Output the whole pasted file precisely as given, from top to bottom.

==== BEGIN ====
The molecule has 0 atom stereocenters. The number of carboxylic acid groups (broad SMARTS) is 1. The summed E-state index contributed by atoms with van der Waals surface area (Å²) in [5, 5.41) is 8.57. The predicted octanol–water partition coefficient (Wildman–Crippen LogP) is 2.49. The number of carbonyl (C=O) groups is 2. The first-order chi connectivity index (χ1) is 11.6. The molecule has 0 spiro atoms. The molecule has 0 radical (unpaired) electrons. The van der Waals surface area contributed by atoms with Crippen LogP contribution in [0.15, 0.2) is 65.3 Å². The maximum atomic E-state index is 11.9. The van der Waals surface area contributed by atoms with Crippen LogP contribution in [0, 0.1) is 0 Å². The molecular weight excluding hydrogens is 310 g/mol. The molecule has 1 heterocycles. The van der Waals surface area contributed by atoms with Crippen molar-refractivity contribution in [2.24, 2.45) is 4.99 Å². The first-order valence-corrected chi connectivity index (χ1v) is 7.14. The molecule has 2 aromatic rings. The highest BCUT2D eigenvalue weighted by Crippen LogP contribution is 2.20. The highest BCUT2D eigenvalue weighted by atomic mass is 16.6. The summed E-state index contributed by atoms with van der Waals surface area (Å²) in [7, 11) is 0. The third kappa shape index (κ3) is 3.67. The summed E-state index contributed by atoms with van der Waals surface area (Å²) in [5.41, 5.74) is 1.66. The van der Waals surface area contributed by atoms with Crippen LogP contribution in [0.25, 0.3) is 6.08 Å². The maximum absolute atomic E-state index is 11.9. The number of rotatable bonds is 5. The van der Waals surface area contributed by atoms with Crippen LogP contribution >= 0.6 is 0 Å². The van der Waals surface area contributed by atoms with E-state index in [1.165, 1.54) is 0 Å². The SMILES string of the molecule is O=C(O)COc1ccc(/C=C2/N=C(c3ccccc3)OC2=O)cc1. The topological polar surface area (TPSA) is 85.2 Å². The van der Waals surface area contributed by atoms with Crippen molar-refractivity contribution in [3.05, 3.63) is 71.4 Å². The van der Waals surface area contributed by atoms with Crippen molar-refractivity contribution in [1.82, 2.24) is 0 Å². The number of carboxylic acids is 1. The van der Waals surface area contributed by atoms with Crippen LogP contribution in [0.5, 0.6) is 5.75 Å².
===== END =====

The molecule has 0 atom stereocenters. The number of carboxylic acid groups (broad SMARTS) is 1. The summed E-state index contributed by atoms with van der Waals surface area (Å²) in [5, 5.41) is 8.57. The predicted octanol–water partition coefficient (Wildman–Crippen LogP) is 2.49. The number of carbonyl (C=O) groups is 2. The first-order chi connectivity index (χ1) is 11.6. The molecule has 0 spiro atoms. The molecule has 0 radical (unpaired) electrons. The van der Waals surface area contributed by atoms with Crippen LogP contribution in [0.15, 0.2) is 65.3 Å². The maximum atomic E-state index is 11.9. The van der Waals surface area contributed by atoms with Crippen LogP contribution in [0, 0.1) is 0 Å². The molecular weight excluding hydrogens is 310 g/mol. The molecule has 1 heterocycles. The van der Waals surface area contributed by atoms with Crippen molar-refractivity contribution in [2.24, 2.45) is 4.99 Å². The first-order valence-corrected chi connectivity index (χ1v) is 7.14. The molecule has 2 aromatic rings. The highest BCUT2D eigenvalue weighted by Crippen LogP contribution is 2.20. The highest BCUT2D eigenvalue weighted by atomic mass is 16.6. The summed E-state index contributed by atoms with van der Waals surface area (Å²) in [7, 11) is 0. The third kappa shape index (κ3) is 3.67. The summed E-state index contributed by atoms with van der Waals surface area (Å²) in [5.41, 5.74) is 1.66. The van der Waals surface area contributed by atoms with Crippen LogP contribution in [0.25, 0.3) is 6.08 Å². The maximum absolute atomic E-state index is 11.9. The number of rotatable bonds is 5. The van der Waals surface area contributed by atoms with Crippen LogP contribution >= 0.6 is 0 Å². The van der Waals surface area contributed by atoms with E-state index in [1.165, 1.54) is 0 Å². The SMILES string of the molecule is O=C(O)COc1ccc(/C=C2/N=C(c3ccccc3)OC2=O)cc1. The topological polar surface area (TPSA) is 85.2 Å². The van der Waals surface area contributed by atoms with Crippen molar-refractivity contribution in [3.05, 3.63) is 71.4 Å². The van der Waals surface area contributed by atoms with Crippen molar-refractivity contribution in [1.82, 2.24) is 0 Å². The number of carboxylic acids is 1. The van der Waals surface area contributed by atoms with Crippen LogP contribution in [0.5, 0.6) is 5.75 Å².